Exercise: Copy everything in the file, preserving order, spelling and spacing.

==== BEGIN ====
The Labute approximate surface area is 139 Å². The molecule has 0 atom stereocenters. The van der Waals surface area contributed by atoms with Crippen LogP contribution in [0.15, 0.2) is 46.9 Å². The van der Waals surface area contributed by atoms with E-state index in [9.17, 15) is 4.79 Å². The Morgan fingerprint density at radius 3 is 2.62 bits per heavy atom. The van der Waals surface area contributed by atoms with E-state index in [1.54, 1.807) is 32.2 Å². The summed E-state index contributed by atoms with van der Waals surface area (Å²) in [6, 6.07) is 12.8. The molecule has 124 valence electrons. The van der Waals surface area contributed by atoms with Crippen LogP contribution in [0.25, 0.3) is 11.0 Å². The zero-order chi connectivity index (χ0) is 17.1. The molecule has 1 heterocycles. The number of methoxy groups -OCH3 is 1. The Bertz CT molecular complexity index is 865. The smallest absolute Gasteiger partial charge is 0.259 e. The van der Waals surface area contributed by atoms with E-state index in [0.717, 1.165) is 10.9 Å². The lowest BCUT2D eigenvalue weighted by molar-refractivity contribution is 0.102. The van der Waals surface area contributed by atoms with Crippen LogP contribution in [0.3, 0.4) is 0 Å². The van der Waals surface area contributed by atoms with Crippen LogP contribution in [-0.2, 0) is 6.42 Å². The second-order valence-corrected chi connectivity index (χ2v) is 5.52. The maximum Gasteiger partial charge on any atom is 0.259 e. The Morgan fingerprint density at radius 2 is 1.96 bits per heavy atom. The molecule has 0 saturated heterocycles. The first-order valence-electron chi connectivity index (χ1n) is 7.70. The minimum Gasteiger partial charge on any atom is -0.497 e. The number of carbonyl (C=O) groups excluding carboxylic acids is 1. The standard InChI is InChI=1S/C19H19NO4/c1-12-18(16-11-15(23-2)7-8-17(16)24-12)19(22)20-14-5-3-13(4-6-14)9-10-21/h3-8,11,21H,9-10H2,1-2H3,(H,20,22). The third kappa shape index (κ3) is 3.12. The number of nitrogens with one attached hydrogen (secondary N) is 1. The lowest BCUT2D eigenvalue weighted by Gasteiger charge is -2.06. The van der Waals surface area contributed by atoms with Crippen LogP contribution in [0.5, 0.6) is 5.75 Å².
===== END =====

The Labute approximate surface area is 139 Å². The molecule has 0 atom stereocenters. The van der Waals surface area contributed by atoms with Crippen LogP contribution in [0.15, 0.2) is 46.9 Å². The van der Waals surface area contributed by atoms with E-state index in [9.17, 15) is 4.79 Å². The Morgan fingerprint density at radius 3 is 2.62 bits per heavy atom. The van der Waals surface area contributed by atoms with E-state index in [1.54, 1.807) is 32.2 Å². The summed E-state index contributed by atoms with van der Waals surface area (Å²) in [6, 6.07) is 12.8. The molecule has 124 valence electrons. The van der Waals surface area contributed by atoms with Crippen LogP contribution in [0.25, 0.3) is 11.0 Å². The zero-order chi connectivity index (χ0) is 17.1. The molecule has 1 heterocycles. The number of methoxy groups -OCH3 is 1. The Bertz CT molecular complexity index is 865. The smallest absolute Gasteiger partial charge is 0.259 e. The van der Waals surface area contributed by atoms with E-state index in [0.717, 1.165) is 10.9 Å². The lowest BCUT2D eigenvalue weighted by molar-refractivity contribution is 0.102. The van der Waals surface area contributed by atoms with Crippen LogP contribution in [0.3, 0.4) is 0 Å². The van der Waals surface area contributed by atoms with Crippen LogP contribution in [-0.2, 0) is 6.42 Å². The second-order valence-corrected chi connectivity index (χ2v) is 5.52. The maximum Gasteiger partial charge on any atom is 0.259 e. The Morgan fingerprint density at radius 2 is 1.96 bits per heavy atom. The molecule has 0 saturated heterocycles. The first-order valence-electron chi connectivity index (χ1n) is 7.70. The minimum Gasteiger partial charge on any atom is -0.497 e. The number of carbonyl (C=O) groups excluding carboxylic acids is 1. The standard InChI is InChI=1S/C19H19NO4/c1-12-18(16-11-15(23-2)7-8-17(16)24-12)19(22)20-14-5-3-13(4-6-14)9-10-21/h3-8,11,21H,9-10H2,1-2H3,(H,20,22). The third kappa shape index (κ3) is 3.12. The number of nitrogens with one attached hydrogen (secondary N) is 1. The lowest BCUT2D eigenvalue weighted by Gasteiger charge is -2.06. The van der Waals surface area contributed by atoms with Crippen LogP contribution in [0.5, 0.6) is 5.75 Å².